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Category: A Writer’s Desk

No ghosts here

Posted in A Writer's Desk

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Typically one speaks of being surrounded by ghosts. Where I live, however, the ghosts are surrounded by us. So are the ghosthunters.

We live in an log cabin, built by Christian Baughman. In 1812 he took out a warrant for a hollow tucked into the base of the Allegheny Front in central Pennsylvania. To convert a warrant on a piece of land, you needed to survey it and make improvements, and the cabin was part of those improvements. He patented the property in 1812 and Baughman Hollow Farm came into being.

Baughman Hollow Farm was originally about 400 acres that started at the head of the hollow and spread down to the south and east. In the next generation, the farm was divided among the children, and then Dr. Robert Piper (1865-1936) began reassembling pieces of it in the late 19th and early 20th century before he passed it along to Cosmo Mannino, the “Banana King” (1879-1965). By the time we acquired the place from the Mannino estate, in the early 80s, and did a bit of reassembly of our own, it was back to about 300 acres, though no longer a working farm.

The road originally ran up the hollow on the west, turned to the right to run along the base of the Allegheny Front, past the cabin and the barn, and then turned right again to run back down the hollow, to Van Scoyoc road, at the site of the famous circus train wreck. In 1840, John Baughman, son of Christian, donated a bit of ground just above that last turn, at the head of the hollow, to serve as a cemetery. Baughman Cemetery is currently run by an association founded in 1926, and it's still active despite its small size.

It's a tiny cemetery, dominated by the names of local families who are still in the area. Their relatives come by to visit on holidays or just to pass the time, some on ATVs from the adjacent hollows down the old part of the Baughman Hollow Road which is now an internal farm road.

Our farm surrounds it entirely, on all sides. The little patch with its slumbering graves is raised above the surrounding land and sheltered by the Allegheny Front. The cemetery is closed from dusk to dawn so that everyone can rest in peace. It's a quiet, tranquil, private place, as little country cemeteries tend to be.

Or it would be, if it weren't for the ghosthunters. Or the teenagers desperate for a place to party or make out. Or the transactions in illicit substances. Some weekend nights, it feels like we get all three simultaneously.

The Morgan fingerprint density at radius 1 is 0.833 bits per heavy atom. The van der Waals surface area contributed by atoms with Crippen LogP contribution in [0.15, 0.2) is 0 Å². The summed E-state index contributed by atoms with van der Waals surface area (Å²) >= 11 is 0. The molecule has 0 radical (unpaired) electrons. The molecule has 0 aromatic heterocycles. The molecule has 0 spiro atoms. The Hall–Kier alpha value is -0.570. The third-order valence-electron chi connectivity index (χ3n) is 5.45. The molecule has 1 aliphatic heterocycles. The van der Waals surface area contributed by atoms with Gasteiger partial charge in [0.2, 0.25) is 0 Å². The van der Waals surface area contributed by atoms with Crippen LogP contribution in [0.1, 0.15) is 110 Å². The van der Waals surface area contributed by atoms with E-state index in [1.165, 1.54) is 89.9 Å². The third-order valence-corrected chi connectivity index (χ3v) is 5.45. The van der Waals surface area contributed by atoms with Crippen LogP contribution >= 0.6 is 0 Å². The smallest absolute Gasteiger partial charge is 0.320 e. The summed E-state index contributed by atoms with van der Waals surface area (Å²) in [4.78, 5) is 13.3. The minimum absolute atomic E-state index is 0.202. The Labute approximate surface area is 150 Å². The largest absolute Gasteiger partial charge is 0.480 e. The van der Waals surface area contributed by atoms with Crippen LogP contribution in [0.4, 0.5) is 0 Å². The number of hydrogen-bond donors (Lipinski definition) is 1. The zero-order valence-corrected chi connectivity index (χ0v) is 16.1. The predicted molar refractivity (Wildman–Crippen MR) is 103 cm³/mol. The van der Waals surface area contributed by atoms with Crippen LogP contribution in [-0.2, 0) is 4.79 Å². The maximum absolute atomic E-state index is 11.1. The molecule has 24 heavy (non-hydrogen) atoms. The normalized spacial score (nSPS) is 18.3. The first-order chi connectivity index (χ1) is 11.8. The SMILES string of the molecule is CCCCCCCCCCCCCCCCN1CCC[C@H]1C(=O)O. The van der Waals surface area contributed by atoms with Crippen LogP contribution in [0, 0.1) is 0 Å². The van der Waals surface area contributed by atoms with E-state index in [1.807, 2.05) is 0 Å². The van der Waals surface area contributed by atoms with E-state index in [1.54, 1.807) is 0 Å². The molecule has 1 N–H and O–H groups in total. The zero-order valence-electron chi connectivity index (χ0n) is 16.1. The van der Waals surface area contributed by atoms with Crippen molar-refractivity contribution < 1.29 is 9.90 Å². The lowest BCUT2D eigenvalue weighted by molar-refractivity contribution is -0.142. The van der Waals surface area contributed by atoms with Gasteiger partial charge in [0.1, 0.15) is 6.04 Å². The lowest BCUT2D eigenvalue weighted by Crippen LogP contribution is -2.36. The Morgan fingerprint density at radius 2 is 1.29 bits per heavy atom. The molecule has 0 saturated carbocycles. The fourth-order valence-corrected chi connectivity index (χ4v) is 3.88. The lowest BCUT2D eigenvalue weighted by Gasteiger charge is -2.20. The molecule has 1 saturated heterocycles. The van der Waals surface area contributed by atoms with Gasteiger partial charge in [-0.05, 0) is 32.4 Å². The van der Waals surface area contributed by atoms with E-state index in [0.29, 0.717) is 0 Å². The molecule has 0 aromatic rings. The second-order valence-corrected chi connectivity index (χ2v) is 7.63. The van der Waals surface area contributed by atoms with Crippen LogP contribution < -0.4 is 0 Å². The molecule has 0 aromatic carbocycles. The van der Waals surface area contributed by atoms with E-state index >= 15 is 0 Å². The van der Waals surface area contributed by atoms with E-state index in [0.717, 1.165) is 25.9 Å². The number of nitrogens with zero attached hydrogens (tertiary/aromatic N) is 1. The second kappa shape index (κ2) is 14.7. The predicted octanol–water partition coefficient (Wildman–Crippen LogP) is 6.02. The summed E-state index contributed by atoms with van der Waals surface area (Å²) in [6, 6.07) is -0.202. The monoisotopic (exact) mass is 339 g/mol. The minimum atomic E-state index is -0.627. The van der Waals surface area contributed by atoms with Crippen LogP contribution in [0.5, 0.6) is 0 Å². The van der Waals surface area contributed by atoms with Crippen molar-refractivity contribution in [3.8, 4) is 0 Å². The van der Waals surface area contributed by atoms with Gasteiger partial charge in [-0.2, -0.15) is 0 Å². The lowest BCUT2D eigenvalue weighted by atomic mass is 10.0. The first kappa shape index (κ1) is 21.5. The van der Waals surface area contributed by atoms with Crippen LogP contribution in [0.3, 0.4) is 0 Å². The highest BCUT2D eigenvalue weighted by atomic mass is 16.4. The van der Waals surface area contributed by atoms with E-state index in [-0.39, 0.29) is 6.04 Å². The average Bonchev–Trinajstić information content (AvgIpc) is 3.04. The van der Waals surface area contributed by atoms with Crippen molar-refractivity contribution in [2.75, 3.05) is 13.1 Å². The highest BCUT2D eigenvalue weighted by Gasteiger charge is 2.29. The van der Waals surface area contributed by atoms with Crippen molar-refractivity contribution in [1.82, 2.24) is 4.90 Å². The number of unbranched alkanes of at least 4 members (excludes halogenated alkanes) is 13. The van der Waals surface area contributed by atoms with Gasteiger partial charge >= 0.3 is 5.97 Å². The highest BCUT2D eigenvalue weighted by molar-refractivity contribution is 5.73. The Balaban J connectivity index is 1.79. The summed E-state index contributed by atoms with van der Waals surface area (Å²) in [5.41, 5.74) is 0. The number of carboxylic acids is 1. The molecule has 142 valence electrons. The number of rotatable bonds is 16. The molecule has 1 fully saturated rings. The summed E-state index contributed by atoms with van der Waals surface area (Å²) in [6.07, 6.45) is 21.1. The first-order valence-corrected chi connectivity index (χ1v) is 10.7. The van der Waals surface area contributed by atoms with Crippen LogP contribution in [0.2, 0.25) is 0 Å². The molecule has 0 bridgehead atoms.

I'm not sure which is worse, but the ghosthunters are high on the list. You see, Baughman Cemetery is famous in the community of credulity.

    • Tyrone Ghost Hunters — note that this features both ghosthunters and teenagers, so it's a twofer.
    • Haunts of Blair County — it makes all the lists.
    • The Pennsylvania Ghost & Paranormal Research Team — I can't tell you how often I've wished we'd installed some microphones and speakers from the cabin so that we could respond to the flashing lights of the ghosthunters with some spooky wails from hidden locations. I know that my dogs who wake us up in the middle of the night to tell us about the shenanigans outside would agree.

      (We may do this yet…)

I have some sympathy for the teenagers — I was that age once — though I have to wonder about the sensibilities of bringing a hot date to a cemetery to make out. Drunken parties are more reasonable.

But I have to draw the line at vandalism. The maintenance shed was destroyed recently, and that requires real money from real people to repair. And then there was the sit-around-the-campfire-and-tell-spooky-stories party that ended up with a burning car in the midst of our woods. We were lucky it burned slowly.

Nope, haven't seen a single ghost. All the lights, moans, and hiccups have human origins.

 

 

That dreaded event — a new computer

Posted in A Writer's Desk

Two connected laptops. Computer network. Computer generated image.

I'm a techie. I made my career in building and running small to medium software products and services companies. I've written code at the operating system level, analyzed performance in mainframes, and helped many large firms transition to the internet.

Back in 1976, contemplating a job offer, I can remember thinking to myself “Ya know, I bet computers are going to be interesting…”

So I'm not a computer illiterate, even if I'm no longer hands-on in current programming languages. I think of myself these days as a leading-edge computer consumer.

And every time I swap to a new computer, I have to remind myself of this.

I've had high-end business laptops ever since there were laptops, and I've continued that practice in the freelance world. I have a specialized workstation for photography (very big storage, fast processing), and another one just for writing (old, no unnecessary software to distract me), but like many people all my day-to-day ordinary work is spent with a big honking laptop. I buy them new, and run them until they drop, typically 6-7 years.

My long-past-warranty Win 7 Dell laptop has been crashing more and more lately, and I've anticipated the final failures by picking up a new Lenovo Win 10 system (Thinkpad P50). I splurged on disk (1 TB) and screen resolution (3840×2160) but otherwise kept it close to off-the-shelf.

I have a lot of software and many specialized tools. The essential tool for moving from one PC to another is a product called LapLink which allows you to copy everything from the old machine to the new, where most of it will end up running properly without further attention (a minor miracle). This process takes hours (or days), depending on whether you spend money for a special LapLink cable (recommended) or try to tough it out across a (much slower) local network. I have occasion to swap to a new machine every few years and, like time-lapse photography, I appreciate how much more convenient the process gets each time.

High-resolution screens and font-size management

So, what am I complaining about? Fonts. The inability, more than a year after Windows 10 was released, for many products to accommodate the font sizes needed for their internal menus in a high-resolution situation. As I do research into my problems, I discover this is not just a Win 10 issue, but has been around ever since the hi-res monitors have. And it still isn't fixed. The products blame Windows but I don't know who's right (yet).